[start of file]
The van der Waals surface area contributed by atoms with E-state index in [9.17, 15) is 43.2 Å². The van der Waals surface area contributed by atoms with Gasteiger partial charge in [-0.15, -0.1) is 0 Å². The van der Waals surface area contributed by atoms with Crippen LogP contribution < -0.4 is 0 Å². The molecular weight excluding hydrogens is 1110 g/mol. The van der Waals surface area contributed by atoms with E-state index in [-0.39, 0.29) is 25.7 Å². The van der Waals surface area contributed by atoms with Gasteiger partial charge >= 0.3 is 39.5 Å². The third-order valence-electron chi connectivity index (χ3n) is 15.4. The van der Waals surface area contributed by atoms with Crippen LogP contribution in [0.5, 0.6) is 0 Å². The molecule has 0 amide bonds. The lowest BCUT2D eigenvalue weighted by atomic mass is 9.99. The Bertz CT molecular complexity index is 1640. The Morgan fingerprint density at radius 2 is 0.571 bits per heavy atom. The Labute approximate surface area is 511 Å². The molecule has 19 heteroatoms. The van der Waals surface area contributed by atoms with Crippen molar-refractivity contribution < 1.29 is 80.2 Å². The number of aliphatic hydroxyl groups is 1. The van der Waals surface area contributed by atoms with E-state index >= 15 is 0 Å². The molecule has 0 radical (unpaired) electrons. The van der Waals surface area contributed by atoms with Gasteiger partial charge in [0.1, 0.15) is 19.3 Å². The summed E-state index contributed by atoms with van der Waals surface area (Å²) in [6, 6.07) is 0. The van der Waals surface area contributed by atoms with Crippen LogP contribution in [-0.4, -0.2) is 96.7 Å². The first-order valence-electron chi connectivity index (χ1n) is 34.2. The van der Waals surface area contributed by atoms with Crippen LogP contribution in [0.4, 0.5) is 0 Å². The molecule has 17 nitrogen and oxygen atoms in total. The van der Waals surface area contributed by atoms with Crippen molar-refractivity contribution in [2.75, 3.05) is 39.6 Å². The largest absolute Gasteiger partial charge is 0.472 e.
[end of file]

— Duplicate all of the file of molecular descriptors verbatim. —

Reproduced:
The van der Waals surface area contributed by atoms with E-state index in [9.17, 15) is 43.2 Å². The van der Waals surface area contributed by atoms with Gasteiger partial charge in [-0.15, -0.1) is 0 Å². The van der Waals surface area contributed by atoms with Crippen LogP contribution < -0.4 is 0 Å². The molecular weight excluding hydrogens is 1110 g/mol. The van der Waals surface area contributed by atoms with E-state index in [-0.39, 0.29) is 25.7 Å². The van der Waals surface area contributed by atoms with Gasteiger partial charge >= 0.3 is 39.5 Å². The third-order valence-electron chi connectivity index (χ3n) is 15.4. The van der Waals surface area contributed by atoms with Crippen LogP contribution in [0.5, 0.6) is 0 Å². The molecule has 0 amide bonds. The lowest BCUT2D eigenvalue weighted by atomic mass is 9.99. The Bertz CT molecular complexity index is 1640. The Morgan fingerprint density at radius 2 is 0.571 bits per heavy atom. The Labute approximate surface area is 511 Å². The molecule has 19 heteroatoms. The van der Waals surface area contributed by atoms with Crippen molar-refractivity contribution < 1.29 is 80.2 Å². The number of aliphatic hydroxyl groups is 1. The van der Waals surface area contributed by atoms with E-state index >= 15 is 0 Å². The molecule has 0 radical (unpaired) electrons. The van der Waals surface area contributed by atoms with Gasteiger partial charge in [0.1, 0.15) is 19.3 Å². The summed E-state index contributed by atoms with van der Waals surface area (Å²) in [6, 6.07) is 0. The van der Waals surface area contributed by atoms with Crippen LogP contribution in [-0.4, -0.2) is 96.7 Å². The first-order valence-electron chi connectivity index (χ1n) is 34.2. The van der Waals surface area contributed by atoms with Crippen LogP contribution in [0.4, 0.5) is 0 Å². The molecule has 17 nitrogen and oxygen atoms in total. The van der Waals surface area contributed by atoms with Crippen molar-refractivity contribution in [2.75, 3.05) is 39.6 Å². The largest absolute Gasteiger partial charge is 0.472 e.